At the height of the Cold War, Yugoslavia, as a consequence of the Tito-Stalin split, pursued and advocated for, what was officially called, socialist self-management in distinction from the Eastern Bloc countries, all of which practiced central planning and centralized management of their economies. It replaced central planning with planning basic proportions that was supposed to stop "the chaos of social production and distribution that is innate to capitalism". It was organized according to the theories of Josip Broz Tito and more directly Edvard Kardelj. Yugoslav economist Branko Horvat also made a significant contribution to the theory of workers' self-management (radničko samoupravljanje) as practiced in Yugoslavia. Due to Yugoslavia's neutrality and its leading role in the Non-Aligned Movement, Yugoslav companies exported to both Western and Eastern markets. Yugoslav companies carried out construction of numerous major infrastructural and industrial projects in Africa, Europe and Asia.
In 1950, the Law on self-management introduced worker's councils. The "beginning of the end of bureaucracy" was declared along the pretenses of the Marxist concept of withering away of the state under the "Factories to the workers'!" parole. According to Boris Kanzleiter, the inspiration for workers' councils came from the People's councils - the revolutionary governing bodies of the People's Liberation Army and the Paris Commune. The 1953 Yugoslav Constitutional Law, introduced self-management in the constitutional matter and transformed state property into social property. The 1963 Yugoslav Constitution, also called the Charter of Self-management, defined self-management and social property as supreme values and it defined Yugoslavia as a "socialist self-managed democratic community".
The Law of Associated Labor of 1976 represented the last stage of the development of Yugoslav self-management. On the grounds of the 1974 Yugoslav constitution, it created a completely autonomous system grounded in direct sovereignty of the worker and citizen. It foresaw the formation of Basic Organizations of Associated Labor (BOAL) as the basic economic units that every worker had to be a part of based on the precise role played by that worker in the production process. It associated with other BOALs to form an Organization of Associated Labour (OAL) that could, with other OALs form Complex Organizations of Associated Labor. The assembly that consisted of all the workers' of a BOAL elected a delegate, which was bound with an imperative mandate, into the workers' council of the OAL that decided on all matters: from electing the director, to decisions on salaries, investments, association, development and specific production goals. Another feature of Yugoslav self-management were Self-management agreements and Social compacts, these replaced classical contracts. The goal of OALs was not for-profit but a social goal - it was supposed to facilitate education, healthcare, employment and resolving the housing issue.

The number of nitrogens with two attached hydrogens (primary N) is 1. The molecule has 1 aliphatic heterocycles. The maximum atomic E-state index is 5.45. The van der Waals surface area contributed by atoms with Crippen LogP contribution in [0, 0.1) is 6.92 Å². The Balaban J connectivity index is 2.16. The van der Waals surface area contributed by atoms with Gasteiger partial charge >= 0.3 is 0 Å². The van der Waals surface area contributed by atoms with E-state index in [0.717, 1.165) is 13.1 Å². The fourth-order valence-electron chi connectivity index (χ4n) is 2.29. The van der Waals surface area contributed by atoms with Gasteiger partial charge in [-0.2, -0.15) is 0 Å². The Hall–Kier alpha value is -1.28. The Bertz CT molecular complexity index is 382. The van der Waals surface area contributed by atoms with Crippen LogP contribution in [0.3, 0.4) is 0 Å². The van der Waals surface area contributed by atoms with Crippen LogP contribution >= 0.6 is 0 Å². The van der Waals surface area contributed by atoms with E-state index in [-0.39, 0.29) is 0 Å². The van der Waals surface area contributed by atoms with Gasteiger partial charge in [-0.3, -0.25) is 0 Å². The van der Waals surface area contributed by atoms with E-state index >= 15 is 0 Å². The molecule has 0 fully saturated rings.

Macro-economic reforms and structural adjustment programs that were imposed by the International Monetary Fund (IMF) and the World Bank brought an end to workers' self-management in Yugoslavia.
English-language discussions of this phenomenon may employ several different translations of the original Spanish expression other than recovered factory. For example, worker-recuperated enterprise, recuperated/recovered factory/business/company, worker-recovered factory/business, worker-recuperated/recovered company, worker-reclaimed factory, and worker-run factory have been noted. The phenomenon is also known as autogestión.
Argentina's empresas recuperadas movement emerged in response to the run up and aftershocks of Argentina's 2001 economic crisis. Empresas recuperadas means "reclaimed/recovered/recuperated enterprises/factories/companies". The Spanish verb recuperar means not only "to get back", "to take back" or "to reclaim", but also "to put back into good condition".